Artist, Georgia Mills Jessup (Pamunkey) with her grandson, Kiros Auld (Pamunkey/Tauxenent) standing next to their family's Powhatan totem depicting the Mantle of Powhatan, at a yearly Chickahominy festival/powwow.

Bronze statue of Powhatan, Williamsburg, Virginia.

Powhatan's Mantle on display from Oxford's Ashmolean Museum of Art and Archeology, with a school group in London, England.

One of the many books on the Powhatan Paramountcy.

A movie made about a fictional love story between a little 10 year old girl (Pocahontas) and the 24 year old Captain John Smith.

Two young Washingtonian descendants of the Powhatan Paramountcy and Diné Nation, who are wearing the sacred colors of the Four Directions (red, black, yellow and white). On their backs are signs which their Diné (Navajo) mother and Pamunkey/Tauxenent father made, stating "Still Indigenous. Still strong. Still here." They are standing on one of their ancestral territories at the Reflecting Pool with the Washington Monument in the background, giving the salute of defiance. Their 19th century Pamunkey and Tauxenent ancestors mined the stones from ancient Indigenous quarries, used for the interior structure of the Washington Monument in the distance.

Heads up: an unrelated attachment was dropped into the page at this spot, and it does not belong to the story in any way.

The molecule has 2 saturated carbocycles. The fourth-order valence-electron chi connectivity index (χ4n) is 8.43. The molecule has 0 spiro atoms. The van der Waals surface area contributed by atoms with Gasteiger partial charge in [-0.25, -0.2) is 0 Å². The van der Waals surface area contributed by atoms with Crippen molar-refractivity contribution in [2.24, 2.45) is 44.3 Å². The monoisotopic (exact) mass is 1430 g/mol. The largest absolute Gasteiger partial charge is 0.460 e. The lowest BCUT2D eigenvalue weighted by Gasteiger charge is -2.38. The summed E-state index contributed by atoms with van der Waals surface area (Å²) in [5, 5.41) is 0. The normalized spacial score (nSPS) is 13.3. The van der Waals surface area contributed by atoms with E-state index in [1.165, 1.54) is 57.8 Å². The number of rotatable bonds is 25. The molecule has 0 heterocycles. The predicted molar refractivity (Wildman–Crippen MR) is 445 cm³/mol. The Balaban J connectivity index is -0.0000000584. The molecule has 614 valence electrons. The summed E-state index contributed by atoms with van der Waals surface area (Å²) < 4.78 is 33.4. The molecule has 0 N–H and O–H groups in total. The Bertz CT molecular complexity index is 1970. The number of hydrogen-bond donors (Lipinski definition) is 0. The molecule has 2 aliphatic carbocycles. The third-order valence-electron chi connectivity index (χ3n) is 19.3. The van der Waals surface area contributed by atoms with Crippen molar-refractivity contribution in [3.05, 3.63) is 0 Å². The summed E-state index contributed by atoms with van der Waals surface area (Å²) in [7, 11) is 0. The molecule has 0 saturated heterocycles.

Wednesday, March 10, 2021


Most Americans think that DC's Indigenous people are extinct.

However, not so. There are Washingtonian families whose history goes back before Captain John Smith's English arrival in 1607. These descendants have continued to be born in DC hospitals, gone to its schools and worked in both Federal and local governments. Yet, because they have been dismissed out of hand mostly by DC's relative newcommers, benign treatment of Native Americans, plus local ignorance of Amerindian history, they have become invisible. Our children deserve some clarity.

So, here is an insight into DC's indigenous history.

Presented by the


Figure 1: Markers around the original ten square mile demarcation of Washington, DC, beginning on April 15, 1791 at Jones Point lighthouse in Alexandria, Virginia.

Arriving in Washington, DC in 1962, I have often wondered what became of the Indigenous People of the Metropolitan Area. So, I did my research. 


The Inside Scoop on the People Who Stayed

An indigenous Washington, DC Land Acknowledgement by a Native Wasingtonian.